What is Realized Gain?
Realized gain is a gain earned by selling an asset at a price higher than the original purchase price. When an asset is sold at a higher price than its original purchase price, a realized gain is achieved, which increases the current assets. This gain is taxable since the seller benefits out of the transaction, whereas an unrealized gain is not taxable since it is valued at the fair market value. Only when the asset has been sold, the gain is realized until then it is unrealized.
Components of Realized Gain
The below illustration best explains the difference between Unrealized and Realized gain/loss.
When a stock is bought, the trade is entered into, and a new trade is started. During the trade, the value of the stock can go up or down depending on the market conditions. If the value of the stock goes up, it is called as unrealized gain, and when the value of the stock goes down, it is called an unrealized loss.
Unrealized gain/loss, as the word suggests, is unrealized, and the holder of the stock is not making an actual profit or loss. An unrealized gain/loss is a state in which the trade is still ‘in progress’ and is not the final state unless the holder of the stock sells it. When the holder of stock decides to sell it at a higher rate than what it was bought for, trade comes to an end.
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The stock sold at a higher value is realized gain since the holder of stock has ended trade and made money out of the trade. If the value of the stock had been lower than the value at which it was bought, it would have been a realized loss.
Realized Gain Formula
Since it is the gain earned by selling the asset or stock at a higher price than the original purchase price, the formula will be as below:
Below are examples to understand this gain better.
Example #1 – Stock
You bought shares worth $1,000 of ABC Inc. A year later, the market makes an upward move, and you sell it for $1,500. Calculate the realized gain.
The calculation would be as follows-
- Realized Gain Formula = Sale Price of the shares – Purchase price of the shares
- = $1,500 – $1,000
- = $500
The realized gain here is $500 since the shares have been sold, and there has been appreciation in the share value.
Example #2 – Asset
James, an avid car enthusiast, bought a scrapped Ferrari 250 GT California 1961 at a value of $90,000. He refurbished the car to its stock condition by investing an extra $350,000. He had to shell out another $60,000 on the vehicle’s documentation and environment clearance. The total investment in the car now is $500,000. The car looked as good as new. James had people quoting for his car, starting at $2,000,000. There was another offer from Andrew, which was at $2,500,000, and James sells the car at $2,500,000 to Andrew.
The calculation is as below:
- Realized gain Formula= Sale Price of the Asset – Original Purchase Price of the Asset
- = $2,500,000 – (Purchase Price + Cost of Refurbishing + Cost of Documentation)
- = $2,500,000 – ($90,000 + $350,000 + $60,000)
- = $2,500,000 – $500,000
- = $2,000,000
The realized gain for James by selling the car is $2,000,000 since he had not just bought the car but also invested in bringing back the car from scrap to a refurbished condition as good as new. At the time of the quote for the car, which was at $2,000,000, James had an unrealized gain. But as soon as he sold the car at $2,500,000, he had a realized gain.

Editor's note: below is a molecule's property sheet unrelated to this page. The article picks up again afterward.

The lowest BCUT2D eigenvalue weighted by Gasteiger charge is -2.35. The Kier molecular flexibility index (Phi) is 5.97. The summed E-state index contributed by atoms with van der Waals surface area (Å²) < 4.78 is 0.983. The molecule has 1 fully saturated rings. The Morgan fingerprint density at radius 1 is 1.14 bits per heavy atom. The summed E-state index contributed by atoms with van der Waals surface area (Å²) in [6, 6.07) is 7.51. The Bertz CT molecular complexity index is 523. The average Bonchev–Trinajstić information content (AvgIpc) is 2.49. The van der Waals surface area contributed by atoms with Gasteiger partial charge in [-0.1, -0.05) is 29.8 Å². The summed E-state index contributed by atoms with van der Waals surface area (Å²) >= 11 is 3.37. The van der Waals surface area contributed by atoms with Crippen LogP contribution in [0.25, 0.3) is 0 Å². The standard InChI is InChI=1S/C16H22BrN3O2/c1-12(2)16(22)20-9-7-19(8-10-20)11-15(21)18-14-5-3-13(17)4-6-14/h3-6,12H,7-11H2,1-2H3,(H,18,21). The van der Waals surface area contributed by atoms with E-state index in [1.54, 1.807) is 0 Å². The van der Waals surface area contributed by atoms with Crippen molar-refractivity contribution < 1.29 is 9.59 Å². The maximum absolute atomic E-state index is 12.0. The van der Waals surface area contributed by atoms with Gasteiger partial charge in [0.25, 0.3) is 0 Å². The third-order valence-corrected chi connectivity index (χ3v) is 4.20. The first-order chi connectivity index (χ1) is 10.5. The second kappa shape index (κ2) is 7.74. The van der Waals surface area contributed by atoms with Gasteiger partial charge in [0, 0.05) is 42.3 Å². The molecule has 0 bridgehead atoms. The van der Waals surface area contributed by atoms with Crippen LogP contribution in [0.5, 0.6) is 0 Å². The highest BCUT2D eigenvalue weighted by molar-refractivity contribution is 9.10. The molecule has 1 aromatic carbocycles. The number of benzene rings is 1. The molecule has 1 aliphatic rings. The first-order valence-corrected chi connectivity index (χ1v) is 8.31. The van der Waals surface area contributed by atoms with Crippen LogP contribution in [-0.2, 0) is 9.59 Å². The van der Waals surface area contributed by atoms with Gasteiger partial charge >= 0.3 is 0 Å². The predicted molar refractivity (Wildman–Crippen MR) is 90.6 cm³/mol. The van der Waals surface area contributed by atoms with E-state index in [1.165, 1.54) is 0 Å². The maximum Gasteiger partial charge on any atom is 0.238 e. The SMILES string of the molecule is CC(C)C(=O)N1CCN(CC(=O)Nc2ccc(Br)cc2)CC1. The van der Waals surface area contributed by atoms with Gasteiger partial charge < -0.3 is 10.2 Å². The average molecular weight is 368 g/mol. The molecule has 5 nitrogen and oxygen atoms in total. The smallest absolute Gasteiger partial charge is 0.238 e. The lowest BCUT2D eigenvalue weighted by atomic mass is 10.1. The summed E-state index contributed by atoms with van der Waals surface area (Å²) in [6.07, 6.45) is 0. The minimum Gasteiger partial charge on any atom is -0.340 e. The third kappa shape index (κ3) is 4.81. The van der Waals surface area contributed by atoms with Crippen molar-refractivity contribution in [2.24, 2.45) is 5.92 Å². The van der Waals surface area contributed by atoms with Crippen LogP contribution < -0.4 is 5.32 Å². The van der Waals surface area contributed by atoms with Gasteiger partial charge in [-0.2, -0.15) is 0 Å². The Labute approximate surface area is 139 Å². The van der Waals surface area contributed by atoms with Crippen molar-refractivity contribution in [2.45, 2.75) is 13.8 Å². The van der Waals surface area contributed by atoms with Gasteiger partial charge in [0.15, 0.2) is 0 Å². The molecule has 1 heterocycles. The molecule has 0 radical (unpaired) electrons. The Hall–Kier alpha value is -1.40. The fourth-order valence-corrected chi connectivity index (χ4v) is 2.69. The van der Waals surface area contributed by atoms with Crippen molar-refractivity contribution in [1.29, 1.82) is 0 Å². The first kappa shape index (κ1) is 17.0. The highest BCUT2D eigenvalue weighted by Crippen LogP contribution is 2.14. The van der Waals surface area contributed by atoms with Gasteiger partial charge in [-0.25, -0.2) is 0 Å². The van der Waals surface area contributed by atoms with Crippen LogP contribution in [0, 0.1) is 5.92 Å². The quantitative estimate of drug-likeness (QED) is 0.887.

- When the price of the asset increases, the realized gain increases if the asset is sold.
- If another asset or stock that is underperforming, the loss can be covered with the gain earned by the realized gain.
- They are profits and hence need to be reflected in the book of accounts, which would eventually result in higher profit levels for an organization.
- It is an income and hence attracts tax on the income generated.
- The higher the realized gain higher is the applicable tax.
- Once the transaction is ended by selling the stock/asset, the realized gain is achieved; however, it might have been higher if the price would have gone higher depending on the market conditions.
- When the asset/stock is liquidated, i.e., converted to cash, it is a realized gain if the asset/stock is sold at a higher price than its original value.
- It is taxable.
- The organization may delay selling an asset if the realized gain is high, which will attract high taxes. In the same way, it may sell assets where it has incurred realized loss. Such transactions will either help the organization in reduced taxes or no taxes at all, depending on the situation.
- It is the end of a transaction where the seller makes a gain from selling the asset/stock.
- The increase in the value of an asset over and above the book value is termed as realized gain.
- It is considered only when the asset is sold, donated, or scrapped.
- Unless the asset is sold, the gain is considered as unrealized gain.
- They are taxable, unlike unrealized gains, which cannot be taxed.
- Realized gains can offset realized losses.
This article has been a guide to Realized Gain and its definition. Here we discuss the formula to calculate Realized Gain along with examples, advantages, and disadvantages. You can learn more about finance from the following articles –